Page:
These days, it's popular to apologize on behalf of the Christian faith. While some do this in sincerity, they aren't really doing apologetics. Apologists sometimes talk about "making an apology," but they aren't talking about saying "sorry": they're talking about offering a sound defense of biblical Christianity.
Some argue that apologetics is useless. You can't reason someone to God, and all the time spent arguing with intellectuals would be better spent evanglizing. But what happens when the culture around you has largely been evangelized, and rejects the Gospel on philosophical grounds? Is that an appropriate context for apologetics?
And what about all those people who've been convinced that the entire universe is a big accident, that man is the measure of all things, that the supernatural realm doesn't exist, that the resurrection of Jesus was a big hoax? They aren't intellectuals, they're just regular people who've been fed a line since they can remember, and they've bought it because they didn't know better.
These are only two of the audiences targeted by apologists. Not all apologetics are intended to convince someone of the truth of the Gospel and the accuracy of the Bible: sometimes the goal is simply to demonstrate that the claims of Christianity are no more irrational than the claims of secular humanists. In this case, apologetics can be just as useful for those already in the Church as for those outside it.
Because there are different kinds of apologetic tasks and audiences, there are different approaches to "doing" apologetics. The Classical method involves logical arguments for the existence of God, accumulation of evidence, and ethical arguments. Evidential and cumulative case apologetics (not the same thing, but similar) focus on empirical proofs that the events of the Bible actually took place.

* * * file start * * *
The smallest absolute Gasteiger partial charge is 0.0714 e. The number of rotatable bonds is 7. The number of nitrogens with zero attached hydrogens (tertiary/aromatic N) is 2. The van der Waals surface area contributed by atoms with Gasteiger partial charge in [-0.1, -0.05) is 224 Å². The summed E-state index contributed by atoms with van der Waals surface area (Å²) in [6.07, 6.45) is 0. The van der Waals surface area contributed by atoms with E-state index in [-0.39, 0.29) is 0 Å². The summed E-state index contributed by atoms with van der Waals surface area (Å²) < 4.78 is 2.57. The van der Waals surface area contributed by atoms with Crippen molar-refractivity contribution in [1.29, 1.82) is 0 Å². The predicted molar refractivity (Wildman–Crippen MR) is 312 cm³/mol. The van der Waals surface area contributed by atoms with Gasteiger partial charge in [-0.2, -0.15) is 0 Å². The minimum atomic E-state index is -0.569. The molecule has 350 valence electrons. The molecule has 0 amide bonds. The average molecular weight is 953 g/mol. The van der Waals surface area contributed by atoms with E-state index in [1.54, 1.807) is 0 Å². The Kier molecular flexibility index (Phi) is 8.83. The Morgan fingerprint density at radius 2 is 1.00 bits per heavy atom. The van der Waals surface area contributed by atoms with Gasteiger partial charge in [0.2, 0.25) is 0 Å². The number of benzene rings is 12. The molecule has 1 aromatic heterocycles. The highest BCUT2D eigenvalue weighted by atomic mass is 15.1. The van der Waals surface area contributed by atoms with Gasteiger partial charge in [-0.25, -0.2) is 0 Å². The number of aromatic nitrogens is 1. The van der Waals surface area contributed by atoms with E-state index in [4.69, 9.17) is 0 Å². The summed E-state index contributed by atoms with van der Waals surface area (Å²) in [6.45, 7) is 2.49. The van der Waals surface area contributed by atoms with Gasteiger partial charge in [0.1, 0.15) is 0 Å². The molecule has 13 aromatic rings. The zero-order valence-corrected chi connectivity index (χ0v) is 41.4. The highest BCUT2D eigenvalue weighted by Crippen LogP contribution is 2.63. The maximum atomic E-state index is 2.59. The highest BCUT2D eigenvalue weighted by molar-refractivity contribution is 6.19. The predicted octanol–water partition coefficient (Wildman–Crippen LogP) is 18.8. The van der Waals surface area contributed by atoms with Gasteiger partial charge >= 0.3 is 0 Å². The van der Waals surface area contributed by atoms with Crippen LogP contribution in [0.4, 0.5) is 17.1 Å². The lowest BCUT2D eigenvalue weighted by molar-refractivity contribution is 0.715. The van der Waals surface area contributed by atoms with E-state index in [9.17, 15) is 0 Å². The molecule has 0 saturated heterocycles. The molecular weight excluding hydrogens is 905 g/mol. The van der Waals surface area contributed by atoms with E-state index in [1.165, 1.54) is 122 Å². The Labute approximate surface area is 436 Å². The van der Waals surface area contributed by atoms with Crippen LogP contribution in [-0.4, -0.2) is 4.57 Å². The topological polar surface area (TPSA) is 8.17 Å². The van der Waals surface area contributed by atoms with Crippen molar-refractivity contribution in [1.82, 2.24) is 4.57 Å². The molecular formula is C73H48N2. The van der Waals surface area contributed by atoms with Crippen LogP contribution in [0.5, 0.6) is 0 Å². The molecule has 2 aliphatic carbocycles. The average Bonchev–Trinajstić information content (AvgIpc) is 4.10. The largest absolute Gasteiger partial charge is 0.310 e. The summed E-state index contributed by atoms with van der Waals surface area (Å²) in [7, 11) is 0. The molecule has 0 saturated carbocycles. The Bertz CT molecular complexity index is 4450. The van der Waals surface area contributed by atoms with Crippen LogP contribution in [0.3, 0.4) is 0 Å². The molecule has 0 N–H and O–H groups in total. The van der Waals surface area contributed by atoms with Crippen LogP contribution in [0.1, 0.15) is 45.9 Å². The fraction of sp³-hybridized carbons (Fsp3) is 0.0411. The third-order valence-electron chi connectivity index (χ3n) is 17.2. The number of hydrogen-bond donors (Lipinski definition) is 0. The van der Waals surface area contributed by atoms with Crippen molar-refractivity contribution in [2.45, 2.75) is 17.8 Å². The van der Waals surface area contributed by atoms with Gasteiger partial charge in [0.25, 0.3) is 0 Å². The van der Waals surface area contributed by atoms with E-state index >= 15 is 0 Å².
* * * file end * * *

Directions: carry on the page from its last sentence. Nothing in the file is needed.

A method for apologetics that doesn't get near enough attention (and the one we affirm) is called presuppositionalism, and was made most famous by Francis Schaeffer and Greg Bahnsen, both drawing on the work of Cornelius Van Til of Westminster Seminary. Presupposition in this sense refers to the foundational tenet of Christianity: that the triune God of Christianity exists, and has revealed Himself in Jesus Christ and the Bible.
Everyone has presuppositions, or attitudes they assume that tell the individual how to think about things and how to act in any given situation. The basic presupposition for Christians is: God exists and can be known. This is rooted in acceptance of the Bible as God's written self-revelation.
Humanists of any stripe (empiricists, postmoderns, etc.) also have presuppositions, though they often aver that they approach everything from a completely objective perspective and only make decisions based on observation and reason. This in itself is a presupposition, however, to think that humans are capable of objectivity and that things may be known by them.
And herein lies the irony. Because God is the creator of the universe and has given knowledge of Himself to all humans created in His image (Romans 1), no one is able to completely divorce him or herself from the knowledge of God they've been given. So though they attempt to supress that knowledge in unrighteousness, all people must base their worldview ultimately on some aspect of the true knowledge they possess. Showing them this inconsistency, and how all philosophical and theological difficulties are resolved in the Christian Gospel and worldview, is one of the major tasks of presuppositionalists.
Apologists in this tradition sometimes use philosophy to prove or dismantle arguments, but at root their method is rooted entirely in the Word of God. A presuppositionalist will likely be able to interact with Heidegger or Sartre, but when it comes to defending the Gospel or showing the emptiness of secular thought, he'll rely on Scripture and Christ's witness.
Not that a presuppositionalist throws out evidence for the truth of the claims made in the Bible, he just maintains faithfulness to the doctrine of Sola Scriptura, that the Bible alone is the final rule for doctrine and practice in the life of the Christian. And this only makes sense: if the Bible really is God's Word, it is supreme, and all human ideas and claims are subservient to it.
The books in this section come from a variety of apologetic traditions. We hope that whichever one you're most attracted to you'll also keep the Word of God central. Apologetics aren't primarily about debate or argument (though those are sometimes necessary). Apologetics are about spreading the glory of God to all people, tearing down strongholds and dismantling arguments, and defending the Gospel against all those who by lack of repentance fight it and dishonor our Lord.